I’m a domestic goddess.
I officially announce myself so after having recently learnt how to make Wontons and a Dim Sum Basket. I am extremely proud of myself I have to say. I have been hugely inspired by our well known British fashion stylist and Chinese cooking writer, Gok Wan from his recent Gok’s Chinese Takeaway trip to Barcelona, to follow in his footsteps, embrace my Asian heritage and create my own Dim Sum buffet, Nicci style.
Tucked away in Chandos Place just around the corner from the hustle and bustle of Charring Cross Station is where you will find the School of Wok. Here they hold various Asian and Oriental cooking classes from Japanese to Vietnamese and Thai and of course my ultimate favourite, the one I have patiently been waiting for…Make Your Own Dim Sum Basket.
For a three hour class costing £95 you learn the tricky part of basic folding and rolling techniques followed by menu balancing and various filling options.
Our Dim Sum basket included:
- BBQ Chicken Wings with Chilli Dip
- Sui Mai
- Har Gau
So what is Dim Sum?
In Mandarin it is called dian xin which means ‘touch the heart.’ It’s Chinese cuisine served in bite-sized portions, commonly served in steamed baskets or small plates, it’s all about sharing (similar to tapas). These little delights can be steamed, fried or boiled and are usually eaten for breakfast or lunch.
So after a welcome glass of red wine, introductions complete, a class of 16 was split into four tables and we were ready to begin.
Each dish began with a bit of history followed by a demo from our tutor then it was off for us to have a go and make our own little Dim Sum gems.
BBQ CHICKEN WINGS
They eased us in gently, prepared chicken wings were presented in a bowl and all we needed to do was create the sauce and massage in to the chicken. Easy peasy.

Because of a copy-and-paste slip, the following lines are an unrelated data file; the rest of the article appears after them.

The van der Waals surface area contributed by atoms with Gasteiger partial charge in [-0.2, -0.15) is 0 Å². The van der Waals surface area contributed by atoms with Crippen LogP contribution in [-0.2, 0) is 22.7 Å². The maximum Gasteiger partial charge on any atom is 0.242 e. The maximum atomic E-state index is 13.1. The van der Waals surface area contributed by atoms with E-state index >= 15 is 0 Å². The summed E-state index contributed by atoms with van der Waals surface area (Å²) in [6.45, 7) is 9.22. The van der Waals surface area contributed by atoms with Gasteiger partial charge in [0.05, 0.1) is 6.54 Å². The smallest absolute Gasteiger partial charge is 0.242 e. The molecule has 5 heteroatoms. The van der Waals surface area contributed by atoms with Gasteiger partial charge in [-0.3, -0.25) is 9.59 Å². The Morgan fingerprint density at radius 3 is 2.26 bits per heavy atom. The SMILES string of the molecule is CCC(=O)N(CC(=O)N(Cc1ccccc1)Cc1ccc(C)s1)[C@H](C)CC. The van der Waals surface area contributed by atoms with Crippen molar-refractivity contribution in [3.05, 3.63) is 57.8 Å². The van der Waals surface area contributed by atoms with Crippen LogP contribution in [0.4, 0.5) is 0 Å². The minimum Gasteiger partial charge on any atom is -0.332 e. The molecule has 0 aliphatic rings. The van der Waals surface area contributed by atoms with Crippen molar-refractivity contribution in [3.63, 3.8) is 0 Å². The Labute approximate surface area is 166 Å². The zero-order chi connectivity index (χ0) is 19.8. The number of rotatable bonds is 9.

Ingredients: garlic, ginger, ketchup, Hoi Sin sauce, honey, black rice vinegar, dark soy sauce, sesame and chilli oil.
Once prepared off it went to be baked in the oven…no cooking required for us!
MOMO (Nepalese Dumpling)
These were a little trickier to make. Awesome news, the filling and dumpling wrappers were provided so we could focus on the actual folding.
Filling: ground meat, red onion, spring onion, tomatoes, coriander, garlic, ginger, turmeric powder, curry powder, red chilli, vegetable oil and salt and pepper.
A teaspoon of filling is placed into the middle of the pastry, you fold it over and seal then pull both ends towards you and seal again. Hey presto! Then off to the steamer for 8-10 minutes. I swear they started with the easy ones first on purpose!
SUI MAI (Open Wontons)
I thought Momo’s were tricky but these little buggers were more difficult to make. There is however, something extremely therapeutic about playing with pastry. I think it may become a new thing for me, time to buy a rolling pin.
The filling and wrappers were provided once again, we would have been making dough all day otherwise.
Filling: minced pork or chicken, peeled and deveined prawns, Chinese mushrooms, potato starch, sesame oil, egg white, sugar and salt and pepper to taste.